Links:
Available from the Internet Archive

Family Life and Work Experience Before 1918

Source: Excerpt from interview with Mrs Dankworth, C707/263/1-2, Thompson, P. and Lummis, T., Family Life and Work Experience Before 1918, 1870-1973 [computer file]. 7th Edition. Colchester, Essex: UK Data Archive [distributor], May 2009. SN: 2000, http://dx.doi.org/10.5255/UKDA-SN-2000-1

Text: Q: Did the Sunday school or the chapel organise anything else apart from the annual outing?

A: I think there was a tea at Christmas time. A tea, and you’d pay a penny to it. And sometimes they had a magic lantern that you’d pay a ha’penny for, you know, to go and see the magic lantern.

Q: When would that be?

A: In a weekday, you know.

Q: In the evening?

A: Yes, only from about 5 to 6, you see.

Q: And would you children be allowed to go to that?

A: Yes, that’s what we had to use our pocket money, our savings for that, our ha’penny for that. And we’d see all the … it was only like … it wasn’t cinematograph, it was just slides in a lantern slide, you know. Because, I mean, it was so different to what …

Q: Did somebody tell a story as the pictures came up?

A: No, you could just see what the story was, you know, from the pictures, you know. It was like a Mickey Mouse thing, really …

A: … Now and again my mother and father would go to the pictures.

Q: They would go to the pictures?

A: Yes.

Q: Really?

A: Yes.

Q: How would they?

A: They would go to the one at the Baker’s Arms. They were in that picture when the place was bombed in the First World War. They were in the pictures there. And we were at home, the children. And they locked the doors of the cinema so that they couldn’t get out.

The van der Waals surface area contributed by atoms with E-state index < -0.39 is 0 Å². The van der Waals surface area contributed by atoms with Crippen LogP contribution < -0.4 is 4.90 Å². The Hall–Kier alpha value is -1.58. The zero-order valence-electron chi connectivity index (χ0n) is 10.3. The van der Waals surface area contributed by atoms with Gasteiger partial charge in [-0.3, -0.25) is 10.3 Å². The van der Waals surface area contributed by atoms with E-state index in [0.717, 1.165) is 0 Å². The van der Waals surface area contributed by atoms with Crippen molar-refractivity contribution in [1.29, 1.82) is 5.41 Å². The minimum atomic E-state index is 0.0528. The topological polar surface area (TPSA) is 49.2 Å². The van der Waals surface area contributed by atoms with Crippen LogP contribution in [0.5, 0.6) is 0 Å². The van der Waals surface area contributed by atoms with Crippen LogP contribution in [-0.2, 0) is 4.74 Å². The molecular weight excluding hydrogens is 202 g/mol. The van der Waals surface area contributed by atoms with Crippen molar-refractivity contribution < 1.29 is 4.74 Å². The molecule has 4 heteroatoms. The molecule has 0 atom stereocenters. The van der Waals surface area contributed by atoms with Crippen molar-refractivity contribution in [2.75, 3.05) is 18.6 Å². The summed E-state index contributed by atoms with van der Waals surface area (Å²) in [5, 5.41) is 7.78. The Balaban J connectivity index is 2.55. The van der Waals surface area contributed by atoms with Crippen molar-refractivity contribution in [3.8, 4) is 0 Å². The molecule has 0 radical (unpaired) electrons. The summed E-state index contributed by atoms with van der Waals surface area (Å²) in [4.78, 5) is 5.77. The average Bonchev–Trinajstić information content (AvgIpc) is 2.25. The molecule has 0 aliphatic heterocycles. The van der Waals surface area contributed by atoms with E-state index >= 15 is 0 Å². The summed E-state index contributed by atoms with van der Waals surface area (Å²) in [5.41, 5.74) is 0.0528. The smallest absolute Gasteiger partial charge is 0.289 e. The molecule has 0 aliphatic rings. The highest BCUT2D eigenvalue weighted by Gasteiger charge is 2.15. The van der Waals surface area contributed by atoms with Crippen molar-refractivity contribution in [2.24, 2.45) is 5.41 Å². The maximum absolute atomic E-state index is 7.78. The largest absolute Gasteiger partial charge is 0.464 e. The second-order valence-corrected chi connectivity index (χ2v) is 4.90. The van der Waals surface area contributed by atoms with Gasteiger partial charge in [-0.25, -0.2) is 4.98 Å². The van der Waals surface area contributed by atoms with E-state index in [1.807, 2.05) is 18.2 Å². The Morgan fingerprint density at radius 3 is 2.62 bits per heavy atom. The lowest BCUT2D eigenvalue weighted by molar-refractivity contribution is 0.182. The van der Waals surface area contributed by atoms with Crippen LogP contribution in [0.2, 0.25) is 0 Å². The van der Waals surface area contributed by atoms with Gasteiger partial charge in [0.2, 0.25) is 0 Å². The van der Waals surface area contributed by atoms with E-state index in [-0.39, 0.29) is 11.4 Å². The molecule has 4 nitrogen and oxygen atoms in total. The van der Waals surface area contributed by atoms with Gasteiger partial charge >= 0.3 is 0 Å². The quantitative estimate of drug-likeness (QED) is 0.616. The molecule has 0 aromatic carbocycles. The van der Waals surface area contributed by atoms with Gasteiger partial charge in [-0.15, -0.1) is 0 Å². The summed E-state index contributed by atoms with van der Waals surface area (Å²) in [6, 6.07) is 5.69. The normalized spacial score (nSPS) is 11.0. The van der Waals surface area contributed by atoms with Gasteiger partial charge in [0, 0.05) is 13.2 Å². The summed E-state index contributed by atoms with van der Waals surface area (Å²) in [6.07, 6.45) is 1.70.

Q: Why?

A: Because of rushing into the road with bombs, they locked the doors so they couldn’t get out and they kept them in there. Because they were the first bombs that … they were zeppelins that dropped the bombs, you see. When they got back to Midland Station there were dead bodies lying in the middle of the road. I do know that. And my father lost his hat there, his bowler hat in the pictures. Never found it.

Comment: Mrs Dankworth was born in Holloway, London in 1892, the second child of six. Her father was a contract carpenter, often out of work. She was interviewed in November 1970, one of 444 people interviewed by Paul Thompson and his team as part of a study of the Edwardian era which resulted in Thompson’s book The Edwardians: The Remaking of British Society (London: Weidenfeld and Nicolson, 1975).

The Land of the Dollar

Source: G.W. Steevens, The Land of the Dollar (New York: Dodd, Mead and Company), p. 289